Google economist hails tablets as newspaper industry profit engines

In a speech given to this year's International Journalism Festival in Milan, Italy, Google Chief Economist Hal Varian explained that the newspaper industry has been in decline since 1972 and that online journalism as a threat to newspapers is only a continuation of broadcast journalism's inexorable encroachment, but that newspapers have a new opportunity to profit from old-school long-form journalism by paying special attention to tablets.

Varian said tablets are the most newspaper-like electronic medium due to their status as "leisure time" reading devices. Citing a Pew Foundation study, Varian pointed out that tablets are the preferred electronic news reading medium for mornings and evenings—during which readers spend the most time absorbing the news—beating out both desktop and smartphones for those periods. Ad revenue depends on the amount of time spent reading the news, he said, and therefore the proliferation of tablets will help the online newspaper industry to gain a new foothold for the first time in 40 years.

"Subscribers to physical newspapers spend about 25 minutes a day reading them," Varian said. "The typical time spent on an online news site in the US and UK is about 2-4 minutes, roughly one-eighth as much. Interestingly, newspapers in the US make about one-eighth of their total ad revenue from online ads."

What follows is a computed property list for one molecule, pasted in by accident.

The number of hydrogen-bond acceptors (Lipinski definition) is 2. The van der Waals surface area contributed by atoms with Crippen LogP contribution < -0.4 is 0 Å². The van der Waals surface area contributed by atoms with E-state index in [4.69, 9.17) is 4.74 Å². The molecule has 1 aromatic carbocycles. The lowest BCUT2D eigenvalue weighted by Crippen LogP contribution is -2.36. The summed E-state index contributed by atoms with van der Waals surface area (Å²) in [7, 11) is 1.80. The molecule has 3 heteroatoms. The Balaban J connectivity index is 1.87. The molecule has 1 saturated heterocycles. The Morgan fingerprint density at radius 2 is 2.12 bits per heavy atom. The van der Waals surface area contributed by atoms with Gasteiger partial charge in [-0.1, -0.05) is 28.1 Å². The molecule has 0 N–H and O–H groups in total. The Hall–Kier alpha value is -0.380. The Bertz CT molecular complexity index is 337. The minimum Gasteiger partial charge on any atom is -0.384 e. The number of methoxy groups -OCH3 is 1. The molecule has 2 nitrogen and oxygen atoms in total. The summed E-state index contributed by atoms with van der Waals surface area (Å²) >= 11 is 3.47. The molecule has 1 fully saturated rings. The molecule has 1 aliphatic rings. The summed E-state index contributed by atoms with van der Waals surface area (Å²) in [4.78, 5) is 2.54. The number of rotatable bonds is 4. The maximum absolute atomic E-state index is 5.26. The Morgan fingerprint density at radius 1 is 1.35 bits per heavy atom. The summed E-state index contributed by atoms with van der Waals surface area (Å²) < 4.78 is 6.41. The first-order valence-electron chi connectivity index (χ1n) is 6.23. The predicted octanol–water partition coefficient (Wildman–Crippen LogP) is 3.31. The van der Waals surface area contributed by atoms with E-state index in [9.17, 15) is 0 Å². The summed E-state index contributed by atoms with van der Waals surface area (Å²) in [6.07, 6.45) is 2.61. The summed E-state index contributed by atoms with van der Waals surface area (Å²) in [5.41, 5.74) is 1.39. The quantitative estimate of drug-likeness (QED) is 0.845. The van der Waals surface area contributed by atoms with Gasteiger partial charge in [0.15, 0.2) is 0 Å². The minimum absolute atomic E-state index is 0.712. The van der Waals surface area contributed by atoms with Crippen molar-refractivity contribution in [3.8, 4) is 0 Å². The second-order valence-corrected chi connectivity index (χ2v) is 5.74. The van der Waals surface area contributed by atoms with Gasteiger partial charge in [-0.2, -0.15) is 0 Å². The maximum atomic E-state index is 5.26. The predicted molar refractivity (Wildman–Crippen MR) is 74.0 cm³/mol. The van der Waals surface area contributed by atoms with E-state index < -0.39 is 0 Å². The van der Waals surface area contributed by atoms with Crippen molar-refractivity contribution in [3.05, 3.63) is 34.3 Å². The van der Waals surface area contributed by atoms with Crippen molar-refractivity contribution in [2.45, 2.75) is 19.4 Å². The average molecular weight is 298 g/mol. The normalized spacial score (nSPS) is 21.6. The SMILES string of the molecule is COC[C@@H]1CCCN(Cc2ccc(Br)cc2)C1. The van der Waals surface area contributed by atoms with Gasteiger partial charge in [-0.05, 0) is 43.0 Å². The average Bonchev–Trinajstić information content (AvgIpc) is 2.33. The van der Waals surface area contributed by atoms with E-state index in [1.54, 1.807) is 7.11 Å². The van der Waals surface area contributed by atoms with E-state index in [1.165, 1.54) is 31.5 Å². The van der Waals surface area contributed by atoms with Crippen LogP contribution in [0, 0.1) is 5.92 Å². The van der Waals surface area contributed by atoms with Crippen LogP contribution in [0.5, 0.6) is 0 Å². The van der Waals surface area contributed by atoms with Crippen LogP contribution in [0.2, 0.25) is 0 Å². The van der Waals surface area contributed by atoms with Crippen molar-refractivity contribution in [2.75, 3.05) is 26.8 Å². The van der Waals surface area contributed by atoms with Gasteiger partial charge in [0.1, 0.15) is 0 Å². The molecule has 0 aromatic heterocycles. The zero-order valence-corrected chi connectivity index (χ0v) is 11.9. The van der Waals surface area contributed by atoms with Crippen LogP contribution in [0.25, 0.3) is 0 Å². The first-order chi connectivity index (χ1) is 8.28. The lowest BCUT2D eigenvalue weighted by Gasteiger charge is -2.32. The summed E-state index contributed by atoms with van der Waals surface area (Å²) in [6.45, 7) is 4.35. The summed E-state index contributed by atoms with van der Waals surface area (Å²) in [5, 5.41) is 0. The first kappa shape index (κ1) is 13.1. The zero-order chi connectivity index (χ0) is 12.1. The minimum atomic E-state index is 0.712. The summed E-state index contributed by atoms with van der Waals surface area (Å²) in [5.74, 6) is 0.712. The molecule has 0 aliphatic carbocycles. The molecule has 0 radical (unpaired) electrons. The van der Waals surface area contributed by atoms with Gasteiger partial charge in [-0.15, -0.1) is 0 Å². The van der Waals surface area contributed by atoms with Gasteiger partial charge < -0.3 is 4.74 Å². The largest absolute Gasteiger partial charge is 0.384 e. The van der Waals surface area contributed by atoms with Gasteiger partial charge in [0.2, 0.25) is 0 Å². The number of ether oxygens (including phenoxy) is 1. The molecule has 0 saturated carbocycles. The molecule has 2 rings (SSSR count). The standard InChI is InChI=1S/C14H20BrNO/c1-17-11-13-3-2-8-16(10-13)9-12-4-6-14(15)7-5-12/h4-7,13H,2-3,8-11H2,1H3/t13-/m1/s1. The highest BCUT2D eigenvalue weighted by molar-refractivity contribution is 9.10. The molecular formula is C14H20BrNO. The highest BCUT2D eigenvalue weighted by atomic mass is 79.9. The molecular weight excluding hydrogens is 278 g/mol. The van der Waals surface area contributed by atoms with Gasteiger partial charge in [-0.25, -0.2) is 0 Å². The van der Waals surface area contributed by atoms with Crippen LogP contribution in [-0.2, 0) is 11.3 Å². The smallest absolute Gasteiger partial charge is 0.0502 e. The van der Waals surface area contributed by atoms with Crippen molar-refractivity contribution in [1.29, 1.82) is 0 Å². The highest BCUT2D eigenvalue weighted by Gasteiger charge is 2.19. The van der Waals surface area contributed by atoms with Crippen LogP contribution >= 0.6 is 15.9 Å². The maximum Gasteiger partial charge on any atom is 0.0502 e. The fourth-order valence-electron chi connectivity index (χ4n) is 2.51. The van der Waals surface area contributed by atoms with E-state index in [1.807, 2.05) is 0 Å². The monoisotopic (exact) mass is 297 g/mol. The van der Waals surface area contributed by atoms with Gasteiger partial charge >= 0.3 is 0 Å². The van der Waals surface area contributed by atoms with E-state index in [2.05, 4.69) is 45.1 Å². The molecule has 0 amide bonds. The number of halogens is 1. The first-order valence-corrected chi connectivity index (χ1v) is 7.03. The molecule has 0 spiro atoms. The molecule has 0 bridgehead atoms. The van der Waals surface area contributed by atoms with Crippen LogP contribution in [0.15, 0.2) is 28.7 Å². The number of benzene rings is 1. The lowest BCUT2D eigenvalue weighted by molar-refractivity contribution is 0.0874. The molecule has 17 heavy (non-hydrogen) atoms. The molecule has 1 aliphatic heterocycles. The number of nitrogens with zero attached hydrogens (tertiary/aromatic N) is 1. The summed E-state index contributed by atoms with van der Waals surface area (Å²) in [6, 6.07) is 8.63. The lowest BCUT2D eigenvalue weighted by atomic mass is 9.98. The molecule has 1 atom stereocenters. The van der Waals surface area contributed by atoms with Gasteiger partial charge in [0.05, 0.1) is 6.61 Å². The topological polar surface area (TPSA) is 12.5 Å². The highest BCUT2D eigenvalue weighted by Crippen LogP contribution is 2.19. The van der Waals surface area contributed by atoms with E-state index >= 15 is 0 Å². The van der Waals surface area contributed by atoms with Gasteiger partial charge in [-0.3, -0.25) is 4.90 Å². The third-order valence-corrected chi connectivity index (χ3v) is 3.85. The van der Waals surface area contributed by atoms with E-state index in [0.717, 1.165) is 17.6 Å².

Although printing and distribution costs are decimated by the shift to online news, competition is exponentially fiercer. To fight the advance of bloggers, citizen journalists and other competition, Varian noted, newspapers have resorted to publishing shorter, shallower pieces to cater to the traditionally attention span-stunted Internet public. This has largely compromised the "analytic depth" the printed word affords. Varian intimated that it doesn't have to be this way; by focusing on tablets and other innovative ways to keep eyeballs glued to the news, online journalism can step up profits even while rescuing the Fourth Estate from irrelevance.

SOURCE: International Journalism Festival